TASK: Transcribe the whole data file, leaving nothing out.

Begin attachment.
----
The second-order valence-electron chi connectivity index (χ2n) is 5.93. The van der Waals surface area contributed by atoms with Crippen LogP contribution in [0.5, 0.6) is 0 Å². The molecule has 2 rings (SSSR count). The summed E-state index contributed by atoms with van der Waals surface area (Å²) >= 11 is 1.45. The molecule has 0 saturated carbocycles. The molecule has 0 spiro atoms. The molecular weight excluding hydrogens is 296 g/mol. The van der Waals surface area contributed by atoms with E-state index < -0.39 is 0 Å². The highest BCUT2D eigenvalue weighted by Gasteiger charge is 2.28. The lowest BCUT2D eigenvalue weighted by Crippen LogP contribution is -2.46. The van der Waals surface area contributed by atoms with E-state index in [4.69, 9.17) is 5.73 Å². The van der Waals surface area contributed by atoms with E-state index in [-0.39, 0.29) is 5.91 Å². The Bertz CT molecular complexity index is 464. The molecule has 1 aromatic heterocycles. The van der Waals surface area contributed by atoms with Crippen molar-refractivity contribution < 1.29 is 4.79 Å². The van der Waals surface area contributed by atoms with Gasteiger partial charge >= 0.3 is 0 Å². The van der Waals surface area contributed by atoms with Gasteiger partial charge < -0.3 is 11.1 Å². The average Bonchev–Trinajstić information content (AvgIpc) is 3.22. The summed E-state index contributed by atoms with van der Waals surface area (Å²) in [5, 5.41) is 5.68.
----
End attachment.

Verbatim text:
The second-order valence-electron chi connectivity index (χ2n) is 5.93. The van der Waals surface area contributed by atoms with Crippen LogP contribution in [0.5, 0.6) is 0 Å². The molecule has 2 rings (SSSR count). The summed E-state index contributed by atoms with van der Waals surface area (Å²) >= 11 is 1.45. The molecule has 0 saturated carbocycles. The molecule has 0 spiro atoms. The molecular weight excluding hydrogens is 296 g/mol. The van der Waals surface area contributed by atoms with E-state index < -0.39 is 0 Å². The highest BCUT2D eigenvalue weighted by Gasteiger charge is 2.28. The lowest BCUT2D eigenvalue weighted by Crippen LogP contribution is -2.46. The van der Waals surface area contributed by atoms with E-state index in [4.69, 9.17) is 5.73 Å². The van der Waals surface area contributed by atoms with E-state index in [-0.39, 0.29) is 5.91 Å². The Bertz CT molecular complexity index is 464. The molecule has 1 aromatic heterocycles. The van der Waals surface area contributed by atoms with Crippen molar-refractivity contribution < 1.29 is 4.79 Å². The van der Waals surface area contributed by atoms with Gasteiger partial charge >= 0.3 is 0 Å². The van der Waals surface area contributed by atoms with Gasteiger partial charge < -0.3 is 11.1 Å². The average Bonchev–Trinajstić information content (AvgIpc) is 3.22. The summed E-state index contributed by atoms with van der Waals surface area (Å²) in [5, 5.41) is 5.68.